Sony patent points to PS5 feature that lets you instantly jump into specific parts of games

This feature could make it very easy to jump into a multiplayer match or story mission at will

A recently published Sony patent points a yet-to-be-revealed PlayStation 5 feature that lets players just into a certain part of a game without any wait times.

Titled ‘Direct Interfaces for Launching Direct Gameplay,’ the patent was filed on September 19th, 2018 and made public on March 19th, 2020.

While the patent doesn’t specifically mention the PlayStation 5, it’s safe to say this hypothetical feature would be for Sony’s next-generation console.

According to the patent, the feature would allow users to set a specific point in a game — which Sony refers to as a “template” — that can be instantly jumped to via the console’s main dashboard.

In theory, this could be anything from a specific mission in a single-player campaign to a particular multiplayer mode. By setting these as templates, you could instantly launch to these desired sections or modes of games, thus cutting out any pre-game credits, menu navigation and the like.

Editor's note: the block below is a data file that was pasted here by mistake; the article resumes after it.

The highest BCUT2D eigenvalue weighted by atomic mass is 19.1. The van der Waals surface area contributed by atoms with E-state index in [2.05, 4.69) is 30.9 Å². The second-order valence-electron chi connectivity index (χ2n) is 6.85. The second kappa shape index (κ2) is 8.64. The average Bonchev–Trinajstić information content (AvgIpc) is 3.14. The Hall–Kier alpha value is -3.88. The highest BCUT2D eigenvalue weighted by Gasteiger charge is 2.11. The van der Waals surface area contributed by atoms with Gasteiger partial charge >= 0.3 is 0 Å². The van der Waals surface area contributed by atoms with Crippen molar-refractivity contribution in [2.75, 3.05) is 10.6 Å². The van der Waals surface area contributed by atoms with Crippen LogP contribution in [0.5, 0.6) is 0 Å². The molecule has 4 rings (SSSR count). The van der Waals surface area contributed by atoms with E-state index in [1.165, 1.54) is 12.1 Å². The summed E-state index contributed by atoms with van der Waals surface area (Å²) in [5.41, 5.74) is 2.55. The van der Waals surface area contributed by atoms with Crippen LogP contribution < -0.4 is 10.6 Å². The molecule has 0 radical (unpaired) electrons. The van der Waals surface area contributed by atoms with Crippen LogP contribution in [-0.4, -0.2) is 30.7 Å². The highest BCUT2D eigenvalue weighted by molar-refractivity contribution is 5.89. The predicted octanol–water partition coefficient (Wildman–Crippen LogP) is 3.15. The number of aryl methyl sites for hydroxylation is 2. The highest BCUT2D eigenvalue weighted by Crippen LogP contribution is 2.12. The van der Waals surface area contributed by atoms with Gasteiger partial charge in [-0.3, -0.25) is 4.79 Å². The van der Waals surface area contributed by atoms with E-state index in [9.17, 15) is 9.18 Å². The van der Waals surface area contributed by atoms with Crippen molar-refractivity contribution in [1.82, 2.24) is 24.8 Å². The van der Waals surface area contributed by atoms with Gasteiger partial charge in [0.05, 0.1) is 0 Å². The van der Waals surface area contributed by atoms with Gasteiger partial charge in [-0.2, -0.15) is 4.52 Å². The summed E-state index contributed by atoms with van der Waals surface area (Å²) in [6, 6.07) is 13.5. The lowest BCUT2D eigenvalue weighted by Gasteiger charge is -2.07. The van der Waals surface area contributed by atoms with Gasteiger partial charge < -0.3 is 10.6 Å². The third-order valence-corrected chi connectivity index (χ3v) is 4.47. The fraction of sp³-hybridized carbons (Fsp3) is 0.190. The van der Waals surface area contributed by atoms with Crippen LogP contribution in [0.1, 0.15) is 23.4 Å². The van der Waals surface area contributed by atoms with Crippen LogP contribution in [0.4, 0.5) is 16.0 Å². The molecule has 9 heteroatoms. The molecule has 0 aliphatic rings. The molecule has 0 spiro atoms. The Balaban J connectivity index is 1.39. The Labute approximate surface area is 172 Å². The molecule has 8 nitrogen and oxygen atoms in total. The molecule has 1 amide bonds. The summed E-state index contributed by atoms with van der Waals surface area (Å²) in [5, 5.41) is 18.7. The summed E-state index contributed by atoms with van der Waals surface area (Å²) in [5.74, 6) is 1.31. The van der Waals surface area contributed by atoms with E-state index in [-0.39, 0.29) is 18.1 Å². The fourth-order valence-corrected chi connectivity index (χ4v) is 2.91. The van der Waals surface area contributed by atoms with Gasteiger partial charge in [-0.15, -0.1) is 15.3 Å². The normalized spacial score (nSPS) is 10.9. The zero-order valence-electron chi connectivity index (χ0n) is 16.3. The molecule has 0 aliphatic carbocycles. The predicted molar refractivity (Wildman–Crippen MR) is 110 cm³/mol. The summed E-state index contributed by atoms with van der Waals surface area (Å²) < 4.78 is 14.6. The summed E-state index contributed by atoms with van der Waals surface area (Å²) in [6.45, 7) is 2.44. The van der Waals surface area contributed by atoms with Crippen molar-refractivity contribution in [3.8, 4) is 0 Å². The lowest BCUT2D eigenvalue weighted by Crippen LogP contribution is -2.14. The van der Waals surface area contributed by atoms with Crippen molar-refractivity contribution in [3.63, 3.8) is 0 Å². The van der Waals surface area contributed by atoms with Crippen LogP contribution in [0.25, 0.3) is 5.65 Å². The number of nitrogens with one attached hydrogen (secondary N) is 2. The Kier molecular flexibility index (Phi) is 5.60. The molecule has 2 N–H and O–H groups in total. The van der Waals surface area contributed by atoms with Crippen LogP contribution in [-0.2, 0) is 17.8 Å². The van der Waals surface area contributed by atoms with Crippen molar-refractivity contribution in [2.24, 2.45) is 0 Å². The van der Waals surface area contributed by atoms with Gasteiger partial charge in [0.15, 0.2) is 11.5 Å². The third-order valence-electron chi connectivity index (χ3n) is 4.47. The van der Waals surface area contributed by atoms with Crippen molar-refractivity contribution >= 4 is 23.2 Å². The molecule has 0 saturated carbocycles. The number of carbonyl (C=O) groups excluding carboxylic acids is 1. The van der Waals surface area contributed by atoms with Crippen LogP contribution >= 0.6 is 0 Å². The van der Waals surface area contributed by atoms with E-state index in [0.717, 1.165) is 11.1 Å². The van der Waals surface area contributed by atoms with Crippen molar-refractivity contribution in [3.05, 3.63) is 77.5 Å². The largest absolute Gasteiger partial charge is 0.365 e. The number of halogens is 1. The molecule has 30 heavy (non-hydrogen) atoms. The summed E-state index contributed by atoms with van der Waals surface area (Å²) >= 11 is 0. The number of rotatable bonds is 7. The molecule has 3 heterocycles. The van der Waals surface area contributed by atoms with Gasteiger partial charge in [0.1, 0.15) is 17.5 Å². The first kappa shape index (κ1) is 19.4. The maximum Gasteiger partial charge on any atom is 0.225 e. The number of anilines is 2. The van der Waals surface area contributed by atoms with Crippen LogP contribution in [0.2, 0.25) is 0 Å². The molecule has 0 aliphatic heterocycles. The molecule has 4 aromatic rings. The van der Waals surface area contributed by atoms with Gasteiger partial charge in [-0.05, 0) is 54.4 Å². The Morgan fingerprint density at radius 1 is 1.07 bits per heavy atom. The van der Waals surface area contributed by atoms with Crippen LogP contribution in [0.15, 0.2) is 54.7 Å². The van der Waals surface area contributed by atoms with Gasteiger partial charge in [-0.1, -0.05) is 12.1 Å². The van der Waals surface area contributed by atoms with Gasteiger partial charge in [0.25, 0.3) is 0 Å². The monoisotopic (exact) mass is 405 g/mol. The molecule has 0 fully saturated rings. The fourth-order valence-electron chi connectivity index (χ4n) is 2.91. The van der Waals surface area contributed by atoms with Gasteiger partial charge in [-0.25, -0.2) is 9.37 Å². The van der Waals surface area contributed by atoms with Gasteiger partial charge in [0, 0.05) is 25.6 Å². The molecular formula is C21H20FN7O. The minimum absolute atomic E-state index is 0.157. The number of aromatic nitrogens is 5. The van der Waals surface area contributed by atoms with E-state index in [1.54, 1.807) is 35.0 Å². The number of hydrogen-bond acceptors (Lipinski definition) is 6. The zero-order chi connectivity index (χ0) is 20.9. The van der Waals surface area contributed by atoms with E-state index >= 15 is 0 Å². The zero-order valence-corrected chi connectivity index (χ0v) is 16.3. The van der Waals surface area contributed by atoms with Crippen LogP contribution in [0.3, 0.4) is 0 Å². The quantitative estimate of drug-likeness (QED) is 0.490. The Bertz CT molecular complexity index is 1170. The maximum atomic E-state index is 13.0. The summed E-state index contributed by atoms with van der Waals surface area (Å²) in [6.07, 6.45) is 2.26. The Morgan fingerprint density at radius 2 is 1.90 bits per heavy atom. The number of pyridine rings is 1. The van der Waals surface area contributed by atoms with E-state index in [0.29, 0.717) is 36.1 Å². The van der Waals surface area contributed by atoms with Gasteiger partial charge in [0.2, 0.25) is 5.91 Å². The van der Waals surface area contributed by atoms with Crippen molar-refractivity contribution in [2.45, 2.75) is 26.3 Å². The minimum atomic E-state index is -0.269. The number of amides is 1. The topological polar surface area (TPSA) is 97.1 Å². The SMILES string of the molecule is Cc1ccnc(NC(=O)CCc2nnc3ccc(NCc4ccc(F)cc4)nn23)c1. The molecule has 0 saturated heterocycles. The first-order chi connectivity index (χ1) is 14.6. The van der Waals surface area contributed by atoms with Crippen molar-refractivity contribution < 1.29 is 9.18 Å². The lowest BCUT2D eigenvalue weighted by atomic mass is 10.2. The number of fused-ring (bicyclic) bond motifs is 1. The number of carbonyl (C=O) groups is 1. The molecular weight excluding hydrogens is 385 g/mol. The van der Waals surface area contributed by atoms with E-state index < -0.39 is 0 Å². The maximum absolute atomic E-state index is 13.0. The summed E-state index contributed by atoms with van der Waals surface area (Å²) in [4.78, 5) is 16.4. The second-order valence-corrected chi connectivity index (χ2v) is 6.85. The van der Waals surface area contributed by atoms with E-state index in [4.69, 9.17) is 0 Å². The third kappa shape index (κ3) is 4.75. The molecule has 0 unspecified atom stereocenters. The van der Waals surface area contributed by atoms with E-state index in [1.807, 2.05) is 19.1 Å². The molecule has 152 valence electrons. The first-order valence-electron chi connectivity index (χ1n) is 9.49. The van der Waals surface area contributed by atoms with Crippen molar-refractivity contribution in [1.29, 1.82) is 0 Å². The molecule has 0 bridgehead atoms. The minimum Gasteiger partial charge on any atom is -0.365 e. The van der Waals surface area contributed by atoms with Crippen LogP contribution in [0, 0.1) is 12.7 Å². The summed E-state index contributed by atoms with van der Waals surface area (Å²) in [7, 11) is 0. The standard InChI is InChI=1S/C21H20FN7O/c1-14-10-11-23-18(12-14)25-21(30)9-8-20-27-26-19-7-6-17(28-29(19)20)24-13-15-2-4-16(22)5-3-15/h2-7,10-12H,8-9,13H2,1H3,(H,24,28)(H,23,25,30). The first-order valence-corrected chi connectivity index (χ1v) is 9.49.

Given that this is a patent, there’s no guarantee that such a feature will ultimately be included in the PlayStation 5. However, ‘Launching Direct Gameplay’ would certainly fall in line with the “no load times” ethos for the PS5 that Sony has been expressing over the past several months.

Overall, though, Sony has largely kept quiet about specific features for the PlayStation 5, outside of VR support and backward compatibility with the PS4. After months of silence, the company revealed the console’s specs in a developer keynote earlier this month. However, it still remains to be seen what the “bigger differences” of the console are that PlayStation boss Jim Ryan has been teasing. Further, actual launch games for PS5 besides third-party action game Godfall have yet to be revealed.

In any case, Sony maintains that the PS5 will release this holiday alongside Microsoft’s Xbox Series X, despite concerns that the ongoing COVID-19 pandemic will delay the launch of next-gen hardware.

Source: United States Patent and Trademark Office Via: GamesRadar